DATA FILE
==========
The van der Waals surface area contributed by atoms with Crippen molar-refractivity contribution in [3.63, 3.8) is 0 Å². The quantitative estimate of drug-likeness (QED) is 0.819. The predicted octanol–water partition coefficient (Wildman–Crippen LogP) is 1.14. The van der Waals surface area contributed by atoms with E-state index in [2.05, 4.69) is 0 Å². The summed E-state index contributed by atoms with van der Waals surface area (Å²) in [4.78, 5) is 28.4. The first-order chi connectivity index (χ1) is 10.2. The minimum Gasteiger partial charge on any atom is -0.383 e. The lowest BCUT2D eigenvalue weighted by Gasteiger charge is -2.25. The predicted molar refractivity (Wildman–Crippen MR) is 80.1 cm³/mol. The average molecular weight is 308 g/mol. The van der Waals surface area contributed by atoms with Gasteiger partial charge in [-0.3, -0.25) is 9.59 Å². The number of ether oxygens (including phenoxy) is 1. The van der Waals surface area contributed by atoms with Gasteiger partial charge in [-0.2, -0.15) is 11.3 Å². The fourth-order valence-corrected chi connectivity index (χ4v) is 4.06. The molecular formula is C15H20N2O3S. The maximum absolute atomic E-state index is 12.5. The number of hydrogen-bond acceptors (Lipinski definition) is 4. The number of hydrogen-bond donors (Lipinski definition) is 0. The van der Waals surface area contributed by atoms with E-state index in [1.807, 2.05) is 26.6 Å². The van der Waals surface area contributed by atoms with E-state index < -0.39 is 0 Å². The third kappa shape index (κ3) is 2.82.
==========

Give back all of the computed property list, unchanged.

The van der Waals surface area contributed by atoms with Crippen molar-refractivity contribution in [3.63, 3.8) is 0 Å². The quantitative estimate of drug-likeness (QED) is 0.819. The predicted octanol–water partition coefficient (Wildman–Crippen LogP) is 1.14. The van der Waals surface area contributed by atoms with E-state index in [2.05, 4.69) is 0 Å². The summed E-state index contributed by atoms with van der Waals surface area (Å²) in [4.78, 5) is 28.4. The first-order chi connectivity index (χ1) is 10.2. The minimum Gasteiger partial charge on any atom is -0.383 e. The lowest BCUT2D eigenvalue weighted by Gasteiger charge is -2.25. The predicted molar refractivity (Wildman–Crippen MR) is 80.1 cm³/mol. The average molecular weight is 308 g/mol. The van der Waals surface area contributed by atoms with Gasteiger partial charge in [-0.3, -0.25) is 9.59 Å². The number of ether oxygens (including phenoxy) is 1. The van der Waals surface area contributed by atoms with Gasteiger partial charge in [-0.2, -0.15) is 11.3 Å². The fourth-order valence-corrected chi connectivity index (χ4v) is 4.06. The molecular formula is C15H20N2O3S. The maximum absolute atomic E-state index is 12.5. The number of hydrogen-bond acceptors (Lipinski definition) is 4. The number of hydrogen-bond donors (Lipinski definition) is 0. The van der Waals surface area contributed by atoms with E-state index in [1.807, 2.05) is 26.6 Å². The van der Waals surface area contributed by atoms with E-state index < -0.39 is 0 Å². The third kappa shape index (κ3) is 2.82.